Also, you have to understand the relationship you have with your unconscious. One of the ways that you can do this is by writing, by journalling.

The therapist recommends that you pick up the habit of writing because it affects what is going on in your unconscious mind.

For myself, journalling continues to be therapeutic. It is a way for me to express my thoughts and emotions about life.

Journalling is also a way for me to reflect on my life and what I am grateful for.

Part X and the Grateful Flow

In the documentary, Jonah Hill states that his traditional experience of therapy is him talking and the therapist wants to know how you are feeling. The therapist usually doesn’t give you advice. Whereas that is what is needed most. He says that it is your unlicensed friends that would give you unsolicited advice.

He stated that Phil’s approach is different. That he doesn’t want people walking out of his office with nothing.

Phil then tells us about the concept of Part X. That when adversity comes, you face Part X. Part X is the judgemental part of you. The anti-social part of you. It is an invisible force that wants to keep you from changing and growing.

Part X is also the voice of impossibility. You can defeat it temporarily but It will always come back.

Though Part X is painful, we need it in life. The main character needs a Part X because if the main character does not overcome Part X, there is no change, no growth, and no bravery.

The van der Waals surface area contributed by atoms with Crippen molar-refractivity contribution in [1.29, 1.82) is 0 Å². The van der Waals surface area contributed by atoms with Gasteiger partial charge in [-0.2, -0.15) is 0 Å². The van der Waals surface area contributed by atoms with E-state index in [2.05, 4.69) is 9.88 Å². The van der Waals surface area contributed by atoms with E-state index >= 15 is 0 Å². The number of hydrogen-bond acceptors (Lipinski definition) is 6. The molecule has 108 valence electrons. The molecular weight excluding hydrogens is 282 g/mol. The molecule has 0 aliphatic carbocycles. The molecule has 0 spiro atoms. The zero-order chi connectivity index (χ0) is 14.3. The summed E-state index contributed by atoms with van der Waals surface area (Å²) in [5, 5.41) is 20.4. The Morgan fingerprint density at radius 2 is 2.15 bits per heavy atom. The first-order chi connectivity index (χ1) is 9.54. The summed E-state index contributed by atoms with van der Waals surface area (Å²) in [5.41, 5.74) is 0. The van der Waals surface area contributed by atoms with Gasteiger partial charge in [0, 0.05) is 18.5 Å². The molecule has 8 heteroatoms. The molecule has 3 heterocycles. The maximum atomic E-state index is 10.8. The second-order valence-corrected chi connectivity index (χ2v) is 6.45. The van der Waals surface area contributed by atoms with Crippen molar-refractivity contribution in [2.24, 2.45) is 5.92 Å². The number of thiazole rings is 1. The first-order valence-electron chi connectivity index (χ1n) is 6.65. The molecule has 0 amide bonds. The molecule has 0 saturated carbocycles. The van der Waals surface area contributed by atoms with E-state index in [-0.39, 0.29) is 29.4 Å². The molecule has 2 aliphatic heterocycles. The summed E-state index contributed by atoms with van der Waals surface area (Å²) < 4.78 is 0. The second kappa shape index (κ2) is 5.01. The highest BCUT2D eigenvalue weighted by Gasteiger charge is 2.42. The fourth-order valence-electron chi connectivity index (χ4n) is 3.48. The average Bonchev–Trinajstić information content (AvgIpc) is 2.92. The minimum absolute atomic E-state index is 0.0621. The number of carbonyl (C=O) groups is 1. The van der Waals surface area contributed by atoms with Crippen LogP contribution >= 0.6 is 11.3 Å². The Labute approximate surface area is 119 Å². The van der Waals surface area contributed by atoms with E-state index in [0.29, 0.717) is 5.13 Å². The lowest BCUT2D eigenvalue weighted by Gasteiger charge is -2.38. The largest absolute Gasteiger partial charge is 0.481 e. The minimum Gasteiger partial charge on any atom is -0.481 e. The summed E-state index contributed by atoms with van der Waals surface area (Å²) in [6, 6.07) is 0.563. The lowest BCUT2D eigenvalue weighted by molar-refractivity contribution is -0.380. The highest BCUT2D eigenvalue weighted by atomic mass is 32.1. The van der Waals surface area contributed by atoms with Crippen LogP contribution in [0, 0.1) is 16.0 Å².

Also, the therapist discusses what is called: The Grateful Flow. The Grateful Flow is choosing the positives in life. The grateful flow is the process of creating the things that matter to you.

We have to always incorporate having The Grateful Flow in life because there are three aspects of reality that we can’t avoid such as pain, uncertainty, and constant work.

However, we can be happy in the process of dealing with Pain, Uncertainty, and Work.

That one of the ways that we can do this is to look at all events as having value.

That we don’t get meaning through big things but we get it through small things.

“Happiness depends on accepting that you won’t figure it out because the secret of life is that no one knows how we would figure things out in life,” — Phil.

Final Thoughts

We will all go through trying times. The trying times would look different based on who you are.

The trying times could be in your academics. The trying times could be in your finances. The trying times could be in your health. The trying times could be in your work.

We will all go through challenges and in those moments, we would get sad. It would seem as though we are defeated but we cannot accept defeat.

We have to fight back with the tools we have learned. Fight back by considering your relationship with yourself, your body, and others.

You have to also be kind to yourself. To give yourself a break and to know that there is hope. Find some form of hope no matter how little and continue to keep moving forward.



Isioma Ononye

I write about finding yourself, self-esteem, christianity, mental health and communications. Join my newsletter here: